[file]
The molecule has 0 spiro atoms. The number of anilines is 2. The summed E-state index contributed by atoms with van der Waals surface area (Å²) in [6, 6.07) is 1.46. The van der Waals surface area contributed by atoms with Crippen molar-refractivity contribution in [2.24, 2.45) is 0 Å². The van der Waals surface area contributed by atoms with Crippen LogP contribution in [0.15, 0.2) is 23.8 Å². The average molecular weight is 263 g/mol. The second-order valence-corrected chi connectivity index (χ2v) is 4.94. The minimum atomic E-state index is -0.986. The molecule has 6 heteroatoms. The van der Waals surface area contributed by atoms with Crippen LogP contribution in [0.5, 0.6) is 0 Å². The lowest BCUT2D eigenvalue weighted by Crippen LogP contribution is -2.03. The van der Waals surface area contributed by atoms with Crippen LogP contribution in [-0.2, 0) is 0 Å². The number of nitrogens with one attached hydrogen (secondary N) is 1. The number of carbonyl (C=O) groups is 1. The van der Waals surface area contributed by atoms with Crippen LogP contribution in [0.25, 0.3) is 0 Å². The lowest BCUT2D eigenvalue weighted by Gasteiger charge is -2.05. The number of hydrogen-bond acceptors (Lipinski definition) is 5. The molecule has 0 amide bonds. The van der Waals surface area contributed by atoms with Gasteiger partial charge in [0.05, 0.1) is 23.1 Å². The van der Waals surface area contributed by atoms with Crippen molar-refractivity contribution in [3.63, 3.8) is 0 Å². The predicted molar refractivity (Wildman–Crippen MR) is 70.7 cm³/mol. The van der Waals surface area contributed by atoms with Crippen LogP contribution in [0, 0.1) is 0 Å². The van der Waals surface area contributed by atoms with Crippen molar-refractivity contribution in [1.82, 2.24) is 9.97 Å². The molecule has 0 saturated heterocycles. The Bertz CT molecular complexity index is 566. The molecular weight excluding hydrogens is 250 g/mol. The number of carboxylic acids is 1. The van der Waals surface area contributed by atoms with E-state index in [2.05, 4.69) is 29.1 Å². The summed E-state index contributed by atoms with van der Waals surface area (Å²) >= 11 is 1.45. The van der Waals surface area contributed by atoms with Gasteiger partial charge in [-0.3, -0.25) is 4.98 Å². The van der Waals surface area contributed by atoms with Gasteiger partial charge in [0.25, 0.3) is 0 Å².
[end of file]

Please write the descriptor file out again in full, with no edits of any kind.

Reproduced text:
The molecule has 0 spiro atoms. The number of anilines is 2. The summed E-state index contributed by atoms with van der Waals surface area (Å²) in [6, 6.07) is 1.46. The van der Waals surface area contributed by atoms with Crippen molar-refractivity contribution in [2.24, 2.45) is 0 Å². The van der Waals surface area contributed by atoms with Crippen LogP contribution in [0.15, 0.2) is 23.8 Å². The average molecular weight is 263 g/mol. The second-order valence-corrected chi connectivity index (χ2v) is 4.94. The minimum atomic E-state index is -0.986. The molecule has 6 heteroatoms. The van der Waals surface area contributed by atoms with Crippen LogP contribution in [0.5, 0.6) is 0 Å². The lowest BCUT2D eigenvalue weighted by Crippen LogP contribution is -2.03. The van der Waals surface area contributed by atoms with Crippen LogP contribution in [-0.2, 0) is 0 Å². The number of nitrogens with one attached hydrogen (secondary N) is 1. The number of carbonyl (C=O) groups is 1. The van der Waals surface area contributed by atoms with Crippen LogP contribution in [0.25, 0.3) is 0 Å². The lowest BCUT2D eigenvalue weighted by Gasteiger charge is -2.05. The number of hydrogen-bond acceptors (Lipinski definition) is 5. The molecule has 0 amide bonds. The van der Waals surface area contributed by atoms with Gasteiger partial charge in [0.05, 0.1) is 23.1 Å². The van der Waals surface area contributed by atoms with Crippen molar-refractivity contribution in [3.63, 3.8) is 0 Å². The predicted molar refractivity (Wildman–Crippen MR) is 70.7 cm³/mol. The van der Waals surface area contributed by atoms with Crippen LogP contribution in [0, 0.1) is 0 Å². The van der Waals surface area contributed by atoms with Crippen molar-refractivity contribution in [1.82, 2.24) is 9.97 Å². The molecule has 0 saturated heterocycles. The Bertz CT molecular complexity index is 566. The molecular weight excluding hydrogens is 250 g/mol. The number of carboxylic acids is 1. The van der Waals surface area contributed by atoms with E-state index in [2.05, 4.69) is 29.1 Å². The summed E-state index contributed by atoms with van der Waals surface area (Å²) >= 11 is 1.45. The van der Waals surface area contributed by atoms with Gasteiger partial charge in [-0.3, -0.25) is 4.98 Å². The van der Waals surface area contributed by atoms with Gasteiger partial charge in [0.25, 0.3) is 0 Å².